I've tried to stay more or less out of this one, but today brought the news that the law on assisted suicide has been 'clarified', although the level of that clarification is slightly unclear and seems to consist mainly of a list of factors that will be taken into consideration when deciding whether or not to prosecute.
Firstly, let's remember we're talking about assisted suicide, assisting and enabling people to kill themselves. We are not talking about euthanasia, which is actually doing the killing. Big difference.
Secondly, let me state for the record that I am NOT suicidal and have no intentions to kill myself or enlist others to do the job for me. I have reasons to get up in the morning and am looking forward to tomorrow, next week, next year and beyond.
However, I can understand why some people might want to kill themselves, and how it is possible that they can feel this way with a mindset of 'calm and rational' as opposed to 'agitated and desperate'.
I can also understand that on a practical level it is a difficult thing to actually physically do and succeed with if you are impaired in some way. You need to be sure that your chosen method will be effective, and that you will not be thwarted by a lack of physical strength, or an inability to get hold of the necessary materials, or by a carer calling for an ambulance instead of allowing you to get on with it. A failed suicide attempt is in many ways worse than a successful one, as you have to continue to live with not only the factors which made you feel suicidal, but also the shame and frustration of failure, not to mention any additional impairments caused by the attempt.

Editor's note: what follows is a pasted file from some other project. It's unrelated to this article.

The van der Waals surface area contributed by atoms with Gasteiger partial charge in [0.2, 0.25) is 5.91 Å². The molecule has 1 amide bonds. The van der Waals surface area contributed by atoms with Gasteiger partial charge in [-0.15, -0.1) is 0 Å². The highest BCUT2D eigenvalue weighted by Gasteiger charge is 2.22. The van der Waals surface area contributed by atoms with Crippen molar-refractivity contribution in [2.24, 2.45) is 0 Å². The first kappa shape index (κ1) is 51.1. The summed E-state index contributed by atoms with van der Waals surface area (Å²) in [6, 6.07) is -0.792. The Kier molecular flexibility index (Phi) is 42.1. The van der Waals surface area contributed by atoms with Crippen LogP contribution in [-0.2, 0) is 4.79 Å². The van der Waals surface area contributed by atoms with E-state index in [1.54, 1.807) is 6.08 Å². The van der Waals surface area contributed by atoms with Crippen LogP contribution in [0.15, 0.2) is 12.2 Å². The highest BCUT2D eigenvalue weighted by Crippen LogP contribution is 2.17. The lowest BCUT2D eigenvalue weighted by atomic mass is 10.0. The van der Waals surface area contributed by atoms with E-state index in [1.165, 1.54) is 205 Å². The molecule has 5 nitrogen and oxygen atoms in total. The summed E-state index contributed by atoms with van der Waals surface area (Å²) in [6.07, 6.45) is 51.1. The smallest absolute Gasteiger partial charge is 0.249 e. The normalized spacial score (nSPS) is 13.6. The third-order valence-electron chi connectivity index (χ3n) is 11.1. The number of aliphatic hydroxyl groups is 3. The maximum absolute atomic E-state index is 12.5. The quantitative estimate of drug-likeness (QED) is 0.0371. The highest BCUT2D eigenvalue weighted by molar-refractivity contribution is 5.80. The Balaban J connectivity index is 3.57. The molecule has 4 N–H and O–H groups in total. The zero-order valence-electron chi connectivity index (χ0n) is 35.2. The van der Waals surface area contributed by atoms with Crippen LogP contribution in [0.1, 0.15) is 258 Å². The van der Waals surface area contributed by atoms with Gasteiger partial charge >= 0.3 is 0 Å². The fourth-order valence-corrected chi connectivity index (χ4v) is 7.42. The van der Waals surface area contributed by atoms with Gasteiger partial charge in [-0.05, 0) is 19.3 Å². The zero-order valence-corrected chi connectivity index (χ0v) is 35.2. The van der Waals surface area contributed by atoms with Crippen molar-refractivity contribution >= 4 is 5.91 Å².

So I understand that, since you'll need help, you want to be sure that those close to you won't be prosecuted for allowing and enabling your suicide - although I draw the line at anyone else actually carrying out the act.
But. Any kind of blanket law saying "this is legal, that is not legal" wouldn't work. It would be open to too much abuse. Which is why, although today's clarification seems at first glance to just be a fudge, I quite like the way they've done it.
Partly because there are so many different situations, so many factors, so many shades of grey. There needs to still be case-by-case consideration.
But mostly because it forces people to take the risk of prosecution, and therefore forces them to think really, really carefully about whether it is a risk worth taking.
You see, it's a big and serious undertaking, to help somebody to end their life - or indeed to ask for that help. It should never be a quick decision. It should not be taken lightly.
If, as an incurably ill and suicidal person, you know that there is a risk that your loved ones may be prosecuted for helping you, you'll think long and hard before ever bringing it up. If, as a loved one, you know there's a risk you may be prosecuted, you'll think long and hard before agreeing to take that risk. If, despite the risk, you both go ahead anyway, then it demonstrates how important you think the issue is.
If the suicidal person and their helper look at today's guidelines and, for example, rewrite the Will to ensure that the assistant does not stand to financially gain from the death (and remember that in many cases the assistant is the next of kin and most likely to gain, that's a big something to give up) then that also helps to demonstrate that they have both seriously considered the issue, the outcome, and what is most important.
I think forcing this kind of consideration helps.
I still don't like the idea and I still don't think it's one I'd go for myself, but the way they've gone about the clarification makes a sort of sense to me.